Even for rats, living in cantonment could cost dearly

Cantt authorities announce Rs300 while municipality Rs25 for catching each rodent alive

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Catching and killing rats has become a top priority for the municipal authorities in the city in the wake of a number of cases of people bitten by rats.

The District Council Peshawar reacted first by announcing a reward of Rs25 each for anyone able to catch a rat alive. The Cantonment Board Peshawar went a step further by raising the reward money to Rs300 per catch. Its Vice-President Waris Khan Afridi said the Cantonment Board wanted to kill the captured rats with chemicals and then dispose them of properly.

The areas falling in the Cantonment Board Peshawar are relatively clean and spacious unlike the crowded parts of the old city that are served by the Peshawar Municipal Corporation or the villages located in the Peshawar district. There are obviously more rats in the old city than in the army-run Cantonment Board.

The Water and Sanitation Services (WSSP), a company set up by the Pakistan Tehreek-e-Insaf (PTI)-led provincial government to clean and beautify Peshawar and provide safe drinking water to citizens, had hired a rat-catcher last year to rid the city of the large number of rats stalking the bazaars, offices and homes.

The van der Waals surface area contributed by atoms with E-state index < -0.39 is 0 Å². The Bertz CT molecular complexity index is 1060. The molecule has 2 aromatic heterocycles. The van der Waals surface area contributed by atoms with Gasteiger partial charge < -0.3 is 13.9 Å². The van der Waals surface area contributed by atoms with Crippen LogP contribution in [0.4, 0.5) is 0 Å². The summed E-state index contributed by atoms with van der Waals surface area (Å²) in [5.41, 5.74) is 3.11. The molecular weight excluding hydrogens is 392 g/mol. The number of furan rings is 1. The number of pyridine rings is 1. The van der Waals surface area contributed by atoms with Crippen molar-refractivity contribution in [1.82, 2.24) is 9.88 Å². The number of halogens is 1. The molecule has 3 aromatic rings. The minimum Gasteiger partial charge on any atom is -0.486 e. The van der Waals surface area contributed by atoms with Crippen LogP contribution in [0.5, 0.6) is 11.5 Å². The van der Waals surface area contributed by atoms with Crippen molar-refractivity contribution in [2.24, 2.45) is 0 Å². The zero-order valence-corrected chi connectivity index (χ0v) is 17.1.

When approached. WSSP’s general manager operations, Nasir Ghafoor Khan, said the decision to hire Naseer, the rat-catcher, on work-charge basis last year has shown positive results as one single, three-day operation to fight rats led to the killing of about 1,500 rats. “We arrived at this figure through the count carried out by the residents and our staff. There may be many other rats that were killed but couldn’t be recovered and counted,” he added.

Nasir Ghafoor said the idea to hire the rat-catcher emerged from a TV channel story that showed this man going after the rats, particularly those converging on dustbins in search of leftover food. “Naseer was a taxi-driver but he and his son also did rat fighting voluntarily in their spare time and sometimes got paid by grateful residents for ridding them of rats,” he recalled.

He said WSSP had no plans to announce monetary reward for those able to catch rats alive. “We do our rat killing work on a regular basis. Nowadays we have expedited our campaign to kill rats,” he remarked.

A three-year old girl bitten by a rat on her finger has become the latest victim of the rampaging rats in Peshawar. Such incidents prompted the municipal authorities to go after the rats and motivate residents also to take part in rat fighting through the promise of reward money.

It is felt one of the reasons for the increase in population of rats in Peshawar is the construction boom and conversion of agricultural land into housing projects as the rats unable to find food in the fields now sneak into populated areas and houses to search for something to eat.Someone quipped that head-money has been announced for the rats, but it remains to be seen if this would lure the people.

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